It’s really interesting, ‘cause Debbie (Women Make Movies’ Debra Zimmerman) and I are doing a master class on Saturday. We looked at the beginning of Sisters in Law and then the beginning of Divorce Iranian Style. They’re ten years apart and the beginnings are almost identical! The scenes are completely different—one’s in an Iranian divorce court and the other is in Cameroon in a room with a judge—but what the scenes are doing is exactly the same. They’re setting up a context, and setting up your main character. So it’s fascinating to see that I’m filming in the same way. What I’m trying to do is have it very transparent, a bit like, obviously not exactly like, but I’ve been watching Mad Men a lot. It’s my current thing! What I love about Mad Men is the subtlety of it, that you can watch a scene, and you’re sort of guessing and thinking and wondering and daydreaming while you’re watching the scene, and I love the ambivalence of everything. And the way you gradually get to know who the people are and what’s going on. I love the fact that you don’t feel bullied or forced into seeing the scene in any particular way. And I suppose that’s what I’m trying to do in the space of a film. I’m trying to make them as transparent as possible, so it’s almost like I’m the audience.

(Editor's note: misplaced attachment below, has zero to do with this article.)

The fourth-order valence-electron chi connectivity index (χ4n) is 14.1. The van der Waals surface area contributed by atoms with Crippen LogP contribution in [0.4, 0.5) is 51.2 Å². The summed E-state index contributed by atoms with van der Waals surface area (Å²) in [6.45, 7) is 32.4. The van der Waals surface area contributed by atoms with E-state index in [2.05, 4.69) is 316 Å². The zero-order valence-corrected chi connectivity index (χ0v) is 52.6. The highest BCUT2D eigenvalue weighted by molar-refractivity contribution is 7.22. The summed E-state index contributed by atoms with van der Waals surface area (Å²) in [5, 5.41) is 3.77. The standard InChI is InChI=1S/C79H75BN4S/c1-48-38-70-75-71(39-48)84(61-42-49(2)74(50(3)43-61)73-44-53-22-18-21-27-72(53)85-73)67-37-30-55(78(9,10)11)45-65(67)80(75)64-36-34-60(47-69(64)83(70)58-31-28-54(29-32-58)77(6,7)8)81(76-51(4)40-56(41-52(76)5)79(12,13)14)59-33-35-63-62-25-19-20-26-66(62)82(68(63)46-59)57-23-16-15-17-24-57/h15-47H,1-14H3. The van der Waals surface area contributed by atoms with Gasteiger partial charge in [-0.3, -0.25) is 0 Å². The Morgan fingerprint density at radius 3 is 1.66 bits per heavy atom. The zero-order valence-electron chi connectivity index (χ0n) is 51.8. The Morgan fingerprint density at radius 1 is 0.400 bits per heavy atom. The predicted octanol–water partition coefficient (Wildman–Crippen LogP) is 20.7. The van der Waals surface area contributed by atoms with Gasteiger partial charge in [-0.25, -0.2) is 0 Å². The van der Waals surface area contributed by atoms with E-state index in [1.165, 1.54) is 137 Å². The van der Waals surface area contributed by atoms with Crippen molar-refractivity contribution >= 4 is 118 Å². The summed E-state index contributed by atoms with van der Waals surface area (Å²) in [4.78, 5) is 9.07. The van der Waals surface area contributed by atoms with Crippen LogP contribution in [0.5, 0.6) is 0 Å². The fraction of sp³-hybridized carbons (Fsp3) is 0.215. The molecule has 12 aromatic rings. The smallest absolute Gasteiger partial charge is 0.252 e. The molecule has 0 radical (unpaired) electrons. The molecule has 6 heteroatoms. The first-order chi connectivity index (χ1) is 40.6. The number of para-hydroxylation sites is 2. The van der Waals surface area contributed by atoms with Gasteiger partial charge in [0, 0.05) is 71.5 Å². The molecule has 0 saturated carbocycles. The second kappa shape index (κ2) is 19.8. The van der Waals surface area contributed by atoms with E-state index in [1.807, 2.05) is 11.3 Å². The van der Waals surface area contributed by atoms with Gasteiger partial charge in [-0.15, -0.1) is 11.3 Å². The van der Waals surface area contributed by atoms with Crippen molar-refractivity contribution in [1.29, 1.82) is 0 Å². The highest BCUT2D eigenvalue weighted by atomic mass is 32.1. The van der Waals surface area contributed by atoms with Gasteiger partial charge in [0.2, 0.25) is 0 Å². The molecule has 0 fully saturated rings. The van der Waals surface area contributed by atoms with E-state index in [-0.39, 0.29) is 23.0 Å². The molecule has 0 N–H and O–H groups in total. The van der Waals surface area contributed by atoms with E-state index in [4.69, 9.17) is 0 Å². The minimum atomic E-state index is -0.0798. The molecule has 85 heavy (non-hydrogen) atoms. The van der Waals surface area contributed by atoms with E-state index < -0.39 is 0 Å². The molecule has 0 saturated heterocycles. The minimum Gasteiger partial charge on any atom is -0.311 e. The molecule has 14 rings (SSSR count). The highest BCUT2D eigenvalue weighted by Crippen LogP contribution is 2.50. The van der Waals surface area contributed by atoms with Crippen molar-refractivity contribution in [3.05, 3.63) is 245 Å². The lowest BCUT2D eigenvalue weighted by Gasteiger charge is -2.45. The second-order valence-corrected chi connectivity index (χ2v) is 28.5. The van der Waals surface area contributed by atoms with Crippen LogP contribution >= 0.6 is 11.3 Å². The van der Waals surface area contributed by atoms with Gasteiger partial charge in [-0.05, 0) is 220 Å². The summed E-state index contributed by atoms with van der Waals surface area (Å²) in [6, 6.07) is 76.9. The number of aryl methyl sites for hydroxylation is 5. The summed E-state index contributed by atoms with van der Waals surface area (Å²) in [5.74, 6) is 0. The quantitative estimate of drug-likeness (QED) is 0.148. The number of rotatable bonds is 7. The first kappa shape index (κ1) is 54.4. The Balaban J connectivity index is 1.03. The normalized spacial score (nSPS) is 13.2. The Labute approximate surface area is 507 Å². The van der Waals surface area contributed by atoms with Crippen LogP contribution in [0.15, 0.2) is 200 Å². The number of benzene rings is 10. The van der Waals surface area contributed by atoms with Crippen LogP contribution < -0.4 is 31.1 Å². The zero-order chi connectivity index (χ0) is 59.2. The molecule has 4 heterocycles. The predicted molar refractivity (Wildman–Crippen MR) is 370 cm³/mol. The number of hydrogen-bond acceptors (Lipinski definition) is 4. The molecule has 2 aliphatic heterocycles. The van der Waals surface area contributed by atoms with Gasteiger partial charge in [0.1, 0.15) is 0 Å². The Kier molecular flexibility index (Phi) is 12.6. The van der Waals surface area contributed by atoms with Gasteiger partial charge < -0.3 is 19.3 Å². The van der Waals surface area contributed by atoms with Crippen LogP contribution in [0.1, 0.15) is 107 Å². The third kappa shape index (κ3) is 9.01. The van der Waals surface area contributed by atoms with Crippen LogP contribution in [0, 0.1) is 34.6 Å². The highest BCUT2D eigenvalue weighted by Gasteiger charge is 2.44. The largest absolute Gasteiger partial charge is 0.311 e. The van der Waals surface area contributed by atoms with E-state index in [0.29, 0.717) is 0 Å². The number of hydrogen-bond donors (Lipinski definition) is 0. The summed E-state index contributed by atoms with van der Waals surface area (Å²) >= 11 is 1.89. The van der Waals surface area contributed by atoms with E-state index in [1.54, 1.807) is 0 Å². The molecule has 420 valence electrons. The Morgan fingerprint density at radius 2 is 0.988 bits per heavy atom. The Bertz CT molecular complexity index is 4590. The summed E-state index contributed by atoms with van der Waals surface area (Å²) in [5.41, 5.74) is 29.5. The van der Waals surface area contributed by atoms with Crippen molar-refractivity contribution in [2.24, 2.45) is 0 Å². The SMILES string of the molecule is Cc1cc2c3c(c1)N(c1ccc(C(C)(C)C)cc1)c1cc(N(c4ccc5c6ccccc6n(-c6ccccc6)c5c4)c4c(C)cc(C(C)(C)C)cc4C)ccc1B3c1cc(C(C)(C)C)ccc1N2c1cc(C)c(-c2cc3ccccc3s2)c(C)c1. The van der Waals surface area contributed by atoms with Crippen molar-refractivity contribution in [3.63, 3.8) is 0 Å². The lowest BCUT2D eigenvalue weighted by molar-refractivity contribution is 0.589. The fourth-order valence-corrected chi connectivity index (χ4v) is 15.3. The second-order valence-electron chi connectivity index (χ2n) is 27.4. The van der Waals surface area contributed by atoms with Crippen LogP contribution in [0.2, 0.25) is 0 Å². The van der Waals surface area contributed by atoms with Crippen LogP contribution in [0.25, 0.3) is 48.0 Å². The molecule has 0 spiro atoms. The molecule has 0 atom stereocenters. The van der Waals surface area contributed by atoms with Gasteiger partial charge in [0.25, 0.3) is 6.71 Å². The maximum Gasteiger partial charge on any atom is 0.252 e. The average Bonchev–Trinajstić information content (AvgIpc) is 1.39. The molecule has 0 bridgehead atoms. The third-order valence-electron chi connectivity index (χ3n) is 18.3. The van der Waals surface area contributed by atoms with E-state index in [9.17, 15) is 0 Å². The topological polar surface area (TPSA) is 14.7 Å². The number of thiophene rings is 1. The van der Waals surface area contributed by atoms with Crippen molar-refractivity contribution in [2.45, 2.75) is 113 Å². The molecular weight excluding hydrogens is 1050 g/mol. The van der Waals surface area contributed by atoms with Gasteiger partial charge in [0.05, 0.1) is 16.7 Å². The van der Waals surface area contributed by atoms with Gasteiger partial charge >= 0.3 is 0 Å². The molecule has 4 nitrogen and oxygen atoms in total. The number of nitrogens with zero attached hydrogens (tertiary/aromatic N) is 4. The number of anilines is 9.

What makes it easy is I’m doing the camera, so if people look at me or appeal to me, the audience is actually where I am. Sometimes I get this weird feeling in the middle of a scene, like there’s one moment I got it very strongly. I was in the police station in Sisters in Law, and the aunt, who’d abused this little girl, fell at her feet to demand forgiveness. And she was only doing it ‘cause she was frightened the family was going to really punish her. So it was very theatrical the way she was doing it but at the same time it was real. And so I was on my knees filming her, and I was filming it but I wasn’t actually seeing it. I was sort of experiencing it as a film. It’s very strange when that happens.